Yet the first thing one needs to do to prepare is understand how the expanded solution differs from IPv4. Just like the move from 16-bit to 32-bit computing required reworking the hardware and software, it also required a general understanding of the underpinnings to answer simple questions around why a consumer's device would no longer function with a new version of a popular program.
IPv6 uses hexadecimal rather than base eight numbering. Hexadecimal is base sixteen, and 16-bit computing uses this same numbering scheme with the letters A, B, C, D, E, and F added to the 10 digits (0-9).
In addition, IPv6 uses the four sets of alphanumeric characters, and it also has a secondary set of numbers. Here's an example from a router with an IPv6 address:
The far right grouping (6b7a:74ee:ec9d:72c8) looks similar enough to a classic IPv4 address (e.g., 192.168.1.15) but includes the letters and one extra digit for further expansion.
The far left four-digit hexadecimal group, in the above example, includes two colons between it and the rest of the numbering scheme. While it might look like a way to separate the left group from the right, it's actually a clever, character-saving device: the two colons represent "missing" groups that only consist of zeros.
There has been some confusion around the idea of the double colon, and there appeared to be a conflict between RFC 5321 (which governs SMTP, or email traffic) and RFC 4291 (which governs IPv6).
RFC 5231 notes that "No more than 6 groups in addition to the '::' may be present," while RFC 4291 notes, "The use of '::' indicates one or more groups of 16 bits of zeros."
The problem and solution are pointed out by Dominic Sayers.
"[A]long come Seiichi Kawamura and Masanobu Kawashima to our rescue," writes Sayers (http:// go2sm.com/sayers). "The brand-new RFC 5952 gives us clear guidelines about the use of the double colon in IPv6 addresses: 'The symbol '::' MUST NOT be used to shorten just one 16-bit 0 field.'"
So our example (eb80::6b7a:74ee:ec9d:72c8) conforms properly, since there are only five four-digit hexadecimal groups, in addition to the "::" that designates at least two sets of 16-bit zero fields.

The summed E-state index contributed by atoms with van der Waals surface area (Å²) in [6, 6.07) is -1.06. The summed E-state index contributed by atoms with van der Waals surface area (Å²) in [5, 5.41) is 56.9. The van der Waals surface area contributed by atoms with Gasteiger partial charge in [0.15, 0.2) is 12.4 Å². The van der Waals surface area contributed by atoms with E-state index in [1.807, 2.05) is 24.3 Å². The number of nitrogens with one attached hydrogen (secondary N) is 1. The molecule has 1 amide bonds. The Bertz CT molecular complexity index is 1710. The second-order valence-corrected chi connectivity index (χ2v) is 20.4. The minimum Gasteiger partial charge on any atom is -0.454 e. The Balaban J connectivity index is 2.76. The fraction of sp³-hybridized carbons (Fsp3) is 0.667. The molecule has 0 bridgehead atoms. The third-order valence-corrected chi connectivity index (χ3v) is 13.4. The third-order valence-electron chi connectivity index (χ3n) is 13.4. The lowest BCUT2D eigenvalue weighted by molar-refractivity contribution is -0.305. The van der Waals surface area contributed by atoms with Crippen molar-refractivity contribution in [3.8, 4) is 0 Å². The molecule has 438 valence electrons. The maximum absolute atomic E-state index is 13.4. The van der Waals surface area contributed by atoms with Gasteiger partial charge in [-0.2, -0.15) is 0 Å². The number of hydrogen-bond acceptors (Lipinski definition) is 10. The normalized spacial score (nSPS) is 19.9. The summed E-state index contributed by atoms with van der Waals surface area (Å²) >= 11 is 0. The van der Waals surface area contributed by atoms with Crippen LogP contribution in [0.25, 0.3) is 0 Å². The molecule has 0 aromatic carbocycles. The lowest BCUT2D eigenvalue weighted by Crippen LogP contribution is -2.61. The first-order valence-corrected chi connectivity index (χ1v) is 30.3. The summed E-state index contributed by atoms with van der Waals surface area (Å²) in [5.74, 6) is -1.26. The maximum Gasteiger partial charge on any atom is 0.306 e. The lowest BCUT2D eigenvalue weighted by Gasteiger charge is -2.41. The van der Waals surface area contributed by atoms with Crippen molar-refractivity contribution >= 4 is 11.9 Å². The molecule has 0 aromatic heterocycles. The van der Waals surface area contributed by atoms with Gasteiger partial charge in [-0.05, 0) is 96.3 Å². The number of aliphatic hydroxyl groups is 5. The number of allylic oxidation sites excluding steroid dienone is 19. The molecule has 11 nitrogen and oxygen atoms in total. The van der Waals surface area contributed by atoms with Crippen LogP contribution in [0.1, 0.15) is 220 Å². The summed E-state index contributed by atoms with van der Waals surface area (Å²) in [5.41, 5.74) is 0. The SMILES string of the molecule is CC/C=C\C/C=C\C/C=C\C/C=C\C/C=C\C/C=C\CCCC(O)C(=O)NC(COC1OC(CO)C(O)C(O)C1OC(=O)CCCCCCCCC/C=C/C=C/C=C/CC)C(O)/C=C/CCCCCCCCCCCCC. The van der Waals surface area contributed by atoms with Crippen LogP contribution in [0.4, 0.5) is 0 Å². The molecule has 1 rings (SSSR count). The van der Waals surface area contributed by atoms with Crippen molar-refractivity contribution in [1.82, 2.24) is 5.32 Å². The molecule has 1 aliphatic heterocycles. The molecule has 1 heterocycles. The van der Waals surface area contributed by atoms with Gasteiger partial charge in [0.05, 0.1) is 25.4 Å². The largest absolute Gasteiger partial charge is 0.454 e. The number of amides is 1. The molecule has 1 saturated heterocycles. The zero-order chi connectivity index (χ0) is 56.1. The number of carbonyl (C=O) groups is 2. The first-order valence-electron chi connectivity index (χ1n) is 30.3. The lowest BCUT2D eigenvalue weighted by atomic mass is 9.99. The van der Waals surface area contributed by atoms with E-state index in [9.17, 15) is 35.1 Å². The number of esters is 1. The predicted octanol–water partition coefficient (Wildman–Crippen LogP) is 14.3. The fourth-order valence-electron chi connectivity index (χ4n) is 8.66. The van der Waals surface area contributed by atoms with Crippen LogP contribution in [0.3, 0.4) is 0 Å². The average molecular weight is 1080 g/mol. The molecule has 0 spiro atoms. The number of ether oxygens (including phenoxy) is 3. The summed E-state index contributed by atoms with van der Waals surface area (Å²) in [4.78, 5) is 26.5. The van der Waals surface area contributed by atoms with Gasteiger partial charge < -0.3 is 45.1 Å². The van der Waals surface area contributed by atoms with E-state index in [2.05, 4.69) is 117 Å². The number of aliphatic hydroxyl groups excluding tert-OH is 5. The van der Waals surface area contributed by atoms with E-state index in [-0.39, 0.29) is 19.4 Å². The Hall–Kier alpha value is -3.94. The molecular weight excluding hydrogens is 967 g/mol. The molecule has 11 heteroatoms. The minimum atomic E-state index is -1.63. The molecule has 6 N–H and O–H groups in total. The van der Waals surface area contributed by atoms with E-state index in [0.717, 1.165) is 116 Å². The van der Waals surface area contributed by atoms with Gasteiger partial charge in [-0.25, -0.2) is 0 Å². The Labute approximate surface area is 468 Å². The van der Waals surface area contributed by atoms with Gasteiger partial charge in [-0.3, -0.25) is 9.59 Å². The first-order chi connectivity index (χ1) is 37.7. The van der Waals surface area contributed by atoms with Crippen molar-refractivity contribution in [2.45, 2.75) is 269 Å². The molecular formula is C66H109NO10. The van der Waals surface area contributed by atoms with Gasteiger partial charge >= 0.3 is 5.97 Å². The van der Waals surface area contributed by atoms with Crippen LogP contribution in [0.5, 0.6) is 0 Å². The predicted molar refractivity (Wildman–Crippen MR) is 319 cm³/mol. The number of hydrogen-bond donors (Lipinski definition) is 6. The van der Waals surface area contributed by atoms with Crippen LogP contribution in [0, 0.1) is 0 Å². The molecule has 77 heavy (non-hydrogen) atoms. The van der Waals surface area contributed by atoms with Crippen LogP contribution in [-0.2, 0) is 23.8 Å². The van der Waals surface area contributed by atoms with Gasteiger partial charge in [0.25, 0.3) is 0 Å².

In other words, covers "at least two 16-bit groups of zeros," meaning it cannot represent one set of 0000 nor can it theoretically represent more than six sets of 0000.
OK, but what about those really long IPv6 addresses that have way more than six hexadecimal groups? Turns out that those are designed to handle the transition from IPv4 to IPv6.
Just like the 10.0.NNN.NNN and 192.168.NNN.NNN address blocks are set aside for specific use within IPv4, there is a specific set-aside for the transition of packets from IPv6 to IPv4. You'll know this is in play when the farthest left group starts with 2002.
So, when you look at a MacBook Pro running Mountain Lion (OS X 10.8) and notice that the IPv6 address starts with "2002:189e:81f1::" you can immediately identify that as a transitionary IPv6 address designed to allow packets generated on an IPv6compliant network to move with relative ease on to an IPv4 network.
In other words, you can safely start to experiment with IPv6 today--including the benefits of billions of devices directly communicating with billions of other devices--even if some of your test devices are still on IPv4 networks.
That last point is the primary benefit of IPv6, and we get there without requiring network address translation (NAT) that is so part-and-parcel of content delivery behind firewalls today. The upside of intermediary shared IP addresses has always been the ability to disconnect a device from the network, but that's always possible with IPv6 by simply disconnecting the network from the device.
So will it be an easy transition from IPv4 to IPv6 IP addresses? Not particularly, but we are much further along today than we were even 2 years ago, thanks to transitional options such as the "2002" designation noted earlier.
Yet the benefits are well worth it: The upside of the pain of "upgrading" to IPv6 is that its trillions of IP addresses assumes from the outset that each user may have thousands of connected devices that need simultaneous access to internet-based content. When it comes to streaming media delivery, including monetization opportunities such as analysis-driven advertising, that device-level addressability is exactly what is needed.
Tim Siglin (email@example.com) writes and consults on digital media business models and "go-to market" strategies. He is chairman of Braintrust Digital, a digital media production company, and co-founder of consulting firm Transitions, Inc.
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|Date:||Feb 1, 2013|